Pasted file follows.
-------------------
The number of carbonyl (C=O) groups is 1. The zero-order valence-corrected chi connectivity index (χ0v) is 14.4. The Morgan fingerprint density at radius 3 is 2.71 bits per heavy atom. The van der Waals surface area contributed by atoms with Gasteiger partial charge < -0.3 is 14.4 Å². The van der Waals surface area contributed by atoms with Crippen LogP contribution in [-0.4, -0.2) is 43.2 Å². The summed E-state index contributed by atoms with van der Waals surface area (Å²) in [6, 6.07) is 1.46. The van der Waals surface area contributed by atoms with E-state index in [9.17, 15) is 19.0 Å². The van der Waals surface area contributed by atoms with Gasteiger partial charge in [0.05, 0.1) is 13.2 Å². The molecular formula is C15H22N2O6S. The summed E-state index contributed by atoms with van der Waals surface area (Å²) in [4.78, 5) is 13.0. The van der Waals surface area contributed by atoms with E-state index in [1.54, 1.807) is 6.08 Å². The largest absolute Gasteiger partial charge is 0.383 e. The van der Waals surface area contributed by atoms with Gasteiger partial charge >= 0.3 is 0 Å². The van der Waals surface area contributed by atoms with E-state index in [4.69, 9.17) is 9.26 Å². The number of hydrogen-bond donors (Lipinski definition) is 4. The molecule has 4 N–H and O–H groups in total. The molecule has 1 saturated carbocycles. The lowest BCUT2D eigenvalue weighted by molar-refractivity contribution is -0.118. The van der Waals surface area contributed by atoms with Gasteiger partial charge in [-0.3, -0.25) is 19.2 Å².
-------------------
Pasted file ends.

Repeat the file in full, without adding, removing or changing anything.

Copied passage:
The number of carbonyl (C=O) groups is 1. The zero-order valence-corrected chi connectivity index (χ0v) is 14.4. The Morgan fingerprint density at radius 3 is 2.71 bits per heavy atom. The van der Waals surface area contributed by atoms with Gasteiger partial charge < -0.3 is 14.4 Å². The van der Waals surface area contributed by atoms with Crippen LogP contribution in [-0.4, -0.2) is 43.2 Å². The summed E-state index contributed by atoms with van der Waals surface area (Å²) in [6, 6.07) is 1.46. The van der Waals surface area contributed by atoms with E-state index in [9.17, 15) is 19.0 Å². The van der Waals surface area contributed by atoms with Gasteiger partial charge in [0.05, 0.1) is 13.2 Å². The molecular formula is C15H22N2O6S. The summed E-state index contributed by atoms with van der Waals surface area (Å²) in [4.78, 5) is 13.0. The van der Waals surface area contributed by atoms with E-state index in [1.54, 1.807) is 6.08 Å². The largest absolute Gasteiger partial charge is 0.383 e. The van der Waals surface area contributed by atoms with Gasteiger partial charge >= 0.3 is 0 Å². The van der Waals surface area contributed by atoms with E-state index in [4.69, 9.17) is 9.26 Å². The number of hydrogen-bond donors (Lipinski definition) is 4. The molecule has 4 N–H and O–H groups in total. The molecule has 1 saturated carbocycles. The lowest BCUT2D eigenvalue weighted by molar-refractivity contribution is -0.118. The van der Waals surface area contributed by atoms with Gasteiger partial charge in [-0.3, -0.25) is 19.2 Å².